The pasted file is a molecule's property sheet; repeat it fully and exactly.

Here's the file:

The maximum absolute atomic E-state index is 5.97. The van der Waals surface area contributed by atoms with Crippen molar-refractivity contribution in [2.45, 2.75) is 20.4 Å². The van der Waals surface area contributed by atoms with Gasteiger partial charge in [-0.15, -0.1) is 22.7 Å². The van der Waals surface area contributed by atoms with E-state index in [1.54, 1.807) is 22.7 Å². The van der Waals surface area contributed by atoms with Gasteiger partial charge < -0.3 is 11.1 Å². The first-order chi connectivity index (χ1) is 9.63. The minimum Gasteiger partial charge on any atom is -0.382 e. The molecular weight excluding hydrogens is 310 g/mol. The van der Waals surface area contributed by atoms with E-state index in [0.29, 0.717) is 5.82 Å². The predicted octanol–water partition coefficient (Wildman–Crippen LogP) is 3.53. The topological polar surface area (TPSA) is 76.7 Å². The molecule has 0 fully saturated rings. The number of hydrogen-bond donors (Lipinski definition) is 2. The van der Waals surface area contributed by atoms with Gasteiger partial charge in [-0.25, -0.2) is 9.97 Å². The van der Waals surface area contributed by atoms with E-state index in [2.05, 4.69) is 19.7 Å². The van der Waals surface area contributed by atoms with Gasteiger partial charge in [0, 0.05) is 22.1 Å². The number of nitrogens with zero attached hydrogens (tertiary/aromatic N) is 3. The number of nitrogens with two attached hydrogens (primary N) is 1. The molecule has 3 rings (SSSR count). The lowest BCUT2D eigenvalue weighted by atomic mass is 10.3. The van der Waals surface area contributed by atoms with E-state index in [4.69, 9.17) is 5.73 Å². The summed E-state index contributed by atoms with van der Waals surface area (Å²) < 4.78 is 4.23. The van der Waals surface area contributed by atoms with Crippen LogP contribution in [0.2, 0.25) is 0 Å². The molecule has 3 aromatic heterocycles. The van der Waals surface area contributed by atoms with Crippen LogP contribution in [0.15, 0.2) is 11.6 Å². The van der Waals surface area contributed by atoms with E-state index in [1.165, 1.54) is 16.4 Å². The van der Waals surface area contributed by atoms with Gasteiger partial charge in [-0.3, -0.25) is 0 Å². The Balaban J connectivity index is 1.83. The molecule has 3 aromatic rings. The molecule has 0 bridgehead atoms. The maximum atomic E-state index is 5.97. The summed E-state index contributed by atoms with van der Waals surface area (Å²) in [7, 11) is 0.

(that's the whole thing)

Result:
The maximum absolute atomic E-state index is 5.97. The van der Waals surface area contributed by atoms with Crippen molar-refractivity contribution in [2.45, 2.75) is 20.4 Å². The van der Waals surface area contributed by atoms with Gasteiger partial charge in [-0.15, -0.1) is 22.7 Å². The van der Waals surface area contributed by atoms with E-state index in [1.54, 1.807) is 22.7 Å². The van der Waals surface area contributed by atoms with Gasteiger partial charge < -0.3 is 11.1 Å². The first-order chi connectivity index (χ1) is 9.63. The minimum Gasteiger partial charge on any atom is -0.382 e. The molecular weight excluding hydrogens is 310 g/mol. The van der Waals surface area contributed by atoms with E-state index in [0.29, 0.717) is 5.82 Å². The predicted octanol–water partition coefficient (Wildman–Crippen LogP) is 3.53. The topological polar surface area (TPSA) is 76.7 Å². The molecule has 0 fully saturated rings. The number of hydrogen-bond donors (Lipinski definition) is 2. The van der Waals surface area contributed by atoms with Gasteiger partial charge in [-0.25, -0.2) is 9.97 Å². The van der Waals surface area contributed by atoms with E-state index in [2.05, 4.69) is 19.7 Å². The van der Waals surface area contributed by atoms with Gasteiger partial charge in [0, 0.05) is 22.1 Å². The number of nitrogens with zero attached hydrogens (tertiary/aromatic N) is 3. The number of nitrogens with two attached hydrogens (primary N) is 1. The molecule has 3 rings (SSSR count). The lowest BCUT2D eigenvalue weighted by atomic mass is 10.3. The van der Waals surface area contributed by atoms with E-state index in [4.69, 9.17) is 5.73 Å². The summed E-state index contributed by atoms with van der Waals surface area (Å²) < 4.78 is 4.23. The van der Waals surface area contributed by atoms with Crippen LogP contribution in [0.2, 0.25) is 0 Å². The molecule has 3 aromatic heterocycles. The van der Waals surface area contributed by atoms with Crippen LogP contribution in [0.15, 0.2) is 11.6 Å². The van der Waals surface area contributed by atoms with E-state index in [1.165, 1.54) is 16.4 Å². The van der Waals surface area contributed by atoms with Gasteiger partial charge in [-0.3, -0.25) is 0 Å². The Balaban J connectivity index is 1.83. The molecule has 3 aromatic rings. The molecule has 0 bridgehead atoms. The maximum atomic E-state index is 5.97. The summed E-state index contributed by atoms with van der Waals surface area (Å²) in [7, 11) is 0.